From DARPA’s first meetings with prospective contractors in 2010, the industry has considered the program part of the workup toward the next generation Air Force UAV, the MQ-X, which is envisioned as being jet-powered and armed with the kind of weapons most valuable in close-air support: bombs, rockets and fire.
The Air Force Research Lab was scoping out the feasibility of the MQ-X, and it was also assigned the job of managing the PCAS contracts for DARPA.
Now, however, MQ-X is delayed while the Air Force refines its requirements and determines if and when to fit the aircraft’s development into a diminished budget.
A top goal of PCAS would be to take advantage of the persistence of armed unmanned planes, but DARPA has made clear since the outset of the program in 2010 that derivatives of today’s traditionally piloted CAS planes would also figure in.
DARPA also sees potential users among the other services and special operations forces.
“There are many potential technology transitions,” Waller said.
When Vinny Ferrer, chief engineer of Vuzix, talks about vision equipment for the JTAC of tomorrow, he goes to the movies: “You ever see ‘Iron Man?’” said Ferrer, referring to the film based on a comic-book character who builds an armored suit with a helmet that displays information to him. “That’s kind of how [the view] will look” in the company’s augmented reality glasses.
A JTAC would plug the glasses into a computer — laptop, tablet or smartphone.
“As you look through, you see the real world on the other side,” Ferrer said. “But you can draw symbols over that real world, icons overlaid to show distances to things, flight path of the A-10 or UAV, GPS locations of the JTAC and other people, other vehicles around — there’s a whole myriad of things that can be displayed.”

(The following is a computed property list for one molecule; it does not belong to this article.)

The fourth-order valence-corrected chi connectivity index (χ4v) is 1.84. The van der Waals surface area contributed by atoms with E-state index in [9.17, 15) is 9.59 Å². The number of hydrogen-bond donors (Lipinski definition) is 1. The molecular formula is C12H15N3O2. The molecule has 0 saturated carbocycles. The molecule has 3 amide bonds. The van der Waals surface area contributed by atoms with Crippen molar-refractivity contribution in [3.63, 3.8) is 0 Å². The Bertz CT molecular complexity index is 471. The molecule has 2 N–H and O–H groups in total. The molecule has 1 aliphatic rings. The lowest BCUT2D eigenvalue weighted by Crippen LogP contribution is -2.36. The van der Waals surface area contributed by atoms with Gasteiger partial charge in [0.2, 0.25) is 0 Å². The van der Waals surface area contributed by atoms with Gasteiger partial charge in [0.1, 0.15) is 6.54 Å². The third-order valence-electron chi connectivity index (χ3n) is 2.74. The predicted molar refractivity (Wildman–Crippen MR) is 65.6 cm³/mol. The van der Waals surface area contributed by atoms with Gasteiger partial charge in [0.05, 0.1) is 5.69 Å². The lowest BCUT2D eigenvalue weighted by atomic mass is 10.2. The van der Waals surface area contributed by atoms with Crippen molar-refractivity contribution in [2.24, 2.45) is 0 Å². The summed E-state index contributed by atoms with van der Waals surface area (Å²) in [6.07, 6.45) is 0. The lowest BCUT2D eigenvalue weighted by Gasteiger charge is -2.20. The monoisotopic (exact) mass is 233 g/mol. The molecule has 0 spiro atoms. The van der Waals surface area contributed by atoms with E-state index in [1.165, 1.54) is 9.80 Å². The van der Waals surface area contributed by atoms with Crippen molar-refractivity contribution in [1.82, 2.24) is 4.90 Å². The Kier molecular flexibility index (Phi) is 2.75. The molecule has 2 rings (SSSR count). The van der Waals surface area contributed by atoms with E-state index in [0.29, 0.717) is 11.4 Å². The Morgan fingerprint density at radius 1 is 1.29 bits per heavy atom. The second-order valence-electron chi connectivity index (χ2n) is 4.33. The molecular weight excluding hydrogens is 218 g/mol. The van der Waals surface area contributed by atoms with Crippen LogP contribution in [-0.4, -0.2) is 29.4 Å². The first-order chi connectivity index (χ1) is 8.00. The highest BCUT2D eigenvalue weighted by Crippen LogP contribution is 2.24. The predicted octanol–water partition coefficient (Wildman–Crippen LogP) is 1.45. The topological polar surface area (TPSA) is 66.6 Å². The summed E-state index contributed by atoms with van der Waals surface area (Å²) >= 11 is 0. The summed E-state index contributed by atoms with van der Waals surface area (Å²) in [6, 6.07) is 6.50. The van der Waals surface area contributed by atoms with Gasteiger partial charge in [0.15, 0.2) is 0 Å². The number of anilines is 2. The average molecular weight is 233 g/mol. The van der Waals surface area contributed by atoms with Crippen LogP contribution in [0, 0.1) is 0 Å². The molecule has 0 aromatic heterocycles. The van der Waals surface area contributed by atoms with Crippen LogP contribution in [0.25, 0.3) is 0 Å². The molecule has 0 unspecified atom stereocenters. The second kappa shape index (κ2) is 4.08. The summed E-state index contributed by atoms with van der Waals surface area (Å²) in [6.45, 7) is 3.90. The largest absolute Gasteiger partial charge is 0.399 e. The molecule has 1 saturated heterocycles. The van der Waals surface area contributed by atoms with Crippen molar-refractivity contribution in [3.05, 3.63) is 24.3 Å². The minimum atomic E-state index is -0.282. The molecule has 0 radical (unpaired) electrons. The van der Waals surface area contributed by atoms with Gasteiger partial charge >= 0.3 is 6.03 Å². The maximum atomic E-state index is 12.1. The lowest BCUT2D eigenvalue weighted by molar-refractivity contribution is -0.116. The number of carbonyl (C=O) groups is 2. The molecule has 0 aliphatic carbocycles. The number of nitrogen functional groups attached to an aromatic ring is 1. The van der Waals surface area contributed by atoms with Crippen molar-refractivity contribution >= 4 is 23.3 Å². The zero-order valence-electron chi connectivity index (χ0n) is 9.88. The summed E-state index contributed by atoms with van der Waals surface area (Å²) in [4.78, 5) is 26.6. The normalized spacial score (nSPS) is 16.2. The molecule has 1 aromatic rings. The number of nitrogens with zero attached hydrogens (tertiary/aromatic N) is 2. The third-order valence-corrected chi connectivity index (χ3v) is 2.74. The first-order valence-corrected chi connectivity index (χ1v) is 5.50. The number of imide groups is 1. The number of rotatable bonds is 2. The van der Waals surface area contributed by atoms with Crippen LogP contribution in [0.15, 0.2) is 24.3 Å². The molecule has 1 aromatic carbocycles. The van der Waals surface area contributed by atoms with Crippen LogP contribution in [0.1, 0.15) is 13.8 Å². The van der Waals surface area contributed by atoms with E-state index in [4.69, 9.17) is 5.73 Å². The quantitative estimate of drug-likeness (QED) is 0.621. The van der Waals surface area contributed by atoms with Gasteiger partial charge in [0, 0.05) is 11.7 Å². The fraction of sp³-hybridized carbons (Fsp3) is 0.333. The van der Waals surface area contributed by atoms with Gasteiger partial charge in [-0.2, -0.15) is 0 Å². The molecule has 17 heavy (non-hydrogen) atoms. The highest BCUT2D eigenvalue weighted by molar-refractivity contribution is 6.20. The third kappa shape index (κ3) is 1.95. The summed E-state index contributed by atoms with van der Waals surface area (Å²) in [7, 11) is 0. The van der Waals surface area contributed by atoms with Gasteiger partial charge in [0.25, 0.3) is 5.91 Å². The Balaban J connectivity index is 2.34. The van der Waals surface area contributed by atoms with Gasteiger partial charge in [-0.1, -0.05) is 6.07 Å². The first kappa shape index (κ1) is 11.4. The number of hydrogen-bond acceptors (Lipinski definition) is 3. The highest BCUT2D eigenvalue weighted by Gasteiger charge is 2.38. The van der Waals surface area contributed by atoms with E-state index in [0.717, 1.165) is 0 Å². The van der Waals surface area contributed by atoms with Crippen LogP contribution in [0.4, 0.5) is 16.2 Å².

The symbols would be computer-projected holograms, including weapons-specific overlays showing the potential for collateral damage when a bomb or rocket explodes. The new glasses would be adapted from the company’s simpler Tac-Eye glasses, which Vuzix already supplies to the U.S. military.
DARPA has hired other contractors to develop software that would generate the overlays, along with Android-based technology to link JTACs with the sensors aboard aircraft.
The computer/glasses combination would provide exact positions of the target, friendly troops and non-combatants. A JTAC could send that information digitally to the armed airplane.
From its inception, more has been made about what PCAS could do than what DARPA says it intended it to do. Some observers worry that by shortening the kill chain, the JTAC would become omnipotent, taking over authority currently vested in a commander, and removing the potential safety mechanism offered by an on-the-scene pilot.
Waller counsels perspective.
“The PCAS program is a technology demonstration,” he said, stressing the traditional role of his agency. “DARPA is working closely with the operations community throughout the course of PCAS development to inform potential use decisions. The specific role PCAS would play in an operational setting would be up to the operators.”
The digital commands sent by the JTAC would be accompanied by voice communication. The various echelons would listen in and control the mission as they see fit. While PCAS would make a shortened kill chain a possibility, the decision to bring in fire would still be made with advice of multiple sources.
“The information from the JTAC goes on the network, and however they want to share that information is up to their different concept of operations,” said Bossert of the authority vested at the point of attack. “We’re not dictating CONOPS, we’re developing technology and the services can decide how to use that technology.”
He, too, tries to keep expectations in line.
“The overall purpose of PCAS is to decrease the timeline to support the JTAC request,” Bossert said. “The face of the program is the JTAC kit. It’s not the platform. And it’s not the concept of operations.”
It’s also not a road map for developing future airplanes, but if the PCAS demonstration proves successful in 2014, it offers a look at what future airplanes should be able to do.
This story appeared in the January-February edition of C4ISR Journal.